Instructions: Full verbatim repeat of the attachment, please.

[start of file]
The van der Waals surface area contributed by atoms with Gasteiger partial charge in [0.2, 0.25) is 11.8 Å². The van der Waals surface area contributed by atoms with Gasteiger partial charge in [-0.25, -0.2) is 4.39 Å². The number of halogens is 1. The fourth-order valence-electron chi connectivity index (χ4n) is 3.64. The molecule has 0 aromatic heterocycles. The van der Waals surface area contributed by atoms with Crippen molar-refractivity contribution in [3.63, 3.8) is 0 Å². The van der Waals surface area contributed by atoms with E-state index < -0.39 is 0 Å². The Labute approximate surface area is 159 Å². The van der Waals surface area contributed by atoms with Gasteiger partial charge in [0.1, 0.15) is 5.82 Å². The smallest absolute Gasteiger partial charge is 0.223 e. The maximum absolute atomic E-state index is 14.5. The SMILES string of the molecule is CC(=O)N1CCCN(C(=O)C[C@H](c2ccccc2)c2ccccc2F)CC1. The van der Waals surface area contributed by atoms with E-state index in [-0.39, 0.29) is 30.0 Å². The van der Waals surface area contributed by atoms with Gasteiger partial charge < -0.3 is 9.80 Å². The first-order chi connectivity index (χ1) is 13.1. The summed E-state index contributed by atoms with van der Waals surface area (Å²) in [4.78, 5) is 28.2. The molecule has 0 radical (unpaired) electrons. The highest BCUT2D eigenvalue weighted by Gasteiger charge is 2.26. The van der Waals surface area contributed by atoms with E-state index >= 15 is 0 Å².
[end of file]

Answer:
The van der Waals surface area contributed by atoms with Gasteiger partial charge in [0.2, 0.25) is 11.8 Å². The van der Waals surface area contributed by atoms with Gasteiger partial charge in [-0.25, -0.2) is 4.39 Å². The number of halogens is 1. The fourth-order valence-electron chi connectivity index (χ4n) is 3.64. The molecule has 0 aromatic heterocycles. The van der Waals surface area contributed by atoms with Crippen molar-refractivity contribution in [3.63, 3.8) is 0 Å². The van der Waals surface area contributed by atoms with E-state index < -0.39 is 0 Å². The Labute approximate surface area is 159 Å². The van der Waals surface area contributed by atoms with Gasteiger partial charge in [0.1, 0.15) is 5.82 Å². The smallest absolute Gasteiger partial charge is 0.223 e. The maximum absolute atomic E-state index is 14.5. The SMILES string of the molecule is CC(=O)N1CCCN(C(=O)C[C@H](c2ccccc2)c2ccccc2F)CC1. The van der Waals surface area contributed by atoms with E-state index in [-0.39, 0.29) is 30.0 Å². The van der Waals surface area contributed by atoms with Gasteiger partial charge < -0.3 is 9.80 Å². The first-order chi connectivity index (χ1) is 13.1. The summed E-state index contributed by atoms with van der Waals surface area (Å²) in [4.78, 5) is 28.2. The molecule has 0 radical (unpaired) electrons. The highest BCUT2D eigenvalue weighted by Gasteiger charge is 2.26. The van der Waals surface area contributed by atoms with E-state index >= 15 is 0 Å².